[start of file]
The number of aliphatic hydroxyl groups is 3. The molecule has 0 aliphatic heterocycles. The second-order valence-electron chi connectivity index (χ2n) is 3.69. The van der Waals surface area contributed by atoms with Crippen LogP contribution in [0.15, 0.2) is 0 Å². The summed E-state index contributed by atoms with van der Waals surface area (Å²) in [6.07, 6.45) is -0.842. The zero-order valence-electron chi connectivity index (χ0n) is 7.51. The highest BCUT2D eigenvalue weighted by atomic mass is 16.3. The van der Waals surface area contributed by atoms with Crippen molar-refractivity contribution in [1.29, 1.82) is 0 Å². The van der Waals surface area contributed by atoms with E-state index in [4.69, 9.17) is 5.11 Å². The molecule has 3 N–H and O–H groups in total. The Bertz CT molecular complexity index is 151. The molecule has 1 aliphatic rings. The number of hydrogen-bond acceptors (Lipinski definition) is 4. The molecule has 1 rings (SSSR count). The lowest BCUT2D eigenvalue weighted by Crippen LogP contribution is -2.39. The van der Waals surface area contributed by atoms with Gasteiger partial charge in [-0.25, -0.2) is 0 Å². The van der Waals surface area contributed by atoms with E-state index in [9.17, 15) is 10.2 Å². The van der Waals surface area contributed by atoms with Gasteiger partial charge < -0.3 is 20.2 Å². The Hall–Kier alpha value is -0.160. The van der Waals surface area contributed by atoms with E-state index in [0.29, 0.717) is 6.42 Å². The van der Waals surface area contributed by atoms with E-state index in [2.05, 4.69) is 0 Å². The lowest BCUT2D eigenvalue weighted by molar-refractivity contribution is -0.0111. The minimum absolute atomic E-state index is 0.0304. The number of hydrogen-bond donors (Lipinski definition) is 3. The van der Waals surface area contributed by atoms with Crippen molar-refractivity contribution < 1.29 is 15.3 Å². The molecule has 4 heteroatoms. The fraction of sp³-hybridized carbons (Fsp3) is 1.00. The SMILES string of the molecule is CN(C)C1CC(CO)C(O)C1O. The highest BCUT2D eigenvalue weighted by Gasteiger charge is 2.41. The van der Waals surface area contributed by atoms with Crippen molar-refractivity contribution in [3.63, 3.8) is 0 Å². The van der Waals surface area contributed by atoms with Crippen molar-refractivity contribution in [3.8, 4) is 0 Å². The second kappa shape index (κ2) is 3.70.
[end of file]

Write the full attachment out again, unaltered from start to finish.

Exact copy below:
The number of aliphatic hydroxyl groups is 3. The molecule has 0 aliphatic heterocycles. The second-order valence-electron chi connectivity index (χ2n) is 3.69. The van der Waals surface area contributed by atoms with Crippen LogP contribution in [0.15, 0.2) is 0 Å². The summed E-state index contributed by atoms with van der Waals surface area (Å²) in [6.07, 6.45) is -0.842. The zero-order valence-electron chi connectivity index (χ0n) is 7.51. The highest BCUT2D eigenvalue weighted by atomic mass is 16.3. The van der Waals surface area contributed by atoms with Crippen molar-refractivity contribution in [1.29, 1.82) is 0 Å². The van der Waals surface area contributed by atoms with E-state index in [4.69, 9.17) is 5.11 Å². The molecule has 3 N–H and O–H groups in total. The Bertz CT molecular complexity index is 151. The molecule has 1 aliphatic rings. The number of hydrogen-bond acceptors (Lipinski definition) is 4. The molecule has 1 rings (SSSR count). The lowest BCUT2D eigenvalue weighted by Crippen LogP contribution is -2.39. The van der Waals surface area contributed by atoms with Gasteiger partial charge in [-0.25, -0.2) is 0 Å². The van der Waals surface area contributed by atoms with E-state index in [9.17, 15) is 10.2 Å². The van der Waals surface area contributed by atoms with Gasteiger partial charge < -0.3 is 20.2 Å². The Hall–Kier alpha value is -0.160. The van der Waals surface area contributed by atoms with E-state index in [0.29, 0.717) is 6.42 Å². The van der Waals surface area contributed by atoms with E-state index in [2.05, 4.69) is 0 Å². The lowest BCUT2D eigenvalue weighted by molar-refractivity contribution is -0.0111. The minimum absolute atomic E-state index is 0.0304. The number of hydrogen-bond donors (Lipinski definition) is 3. The van der Waals surface area contributed by atoms with Crippen molar-refractivity contribution < 1.29 is 15.3 Å². The molecule has 4 heteroatoms. The fraction of sp³-hybridized carbons (Fsp3) is 1.00. The SMILES string of the molecule is CN(C)C1CC(CO)C(O)C1O. The highest BCUT2D eigenvalue weighted by Gasteiger charge is 2.41. The van der Waals surface area contributed by atoms with Crippen molar-refractivity contribution in [3.63, 3.8) is 0 Å². The van der Waals surface area contributed by atoms with Crippen molar-refractivity contribution in [3.8, 4) is 0 Å². The second kappa shape index (κ2) is 3.70.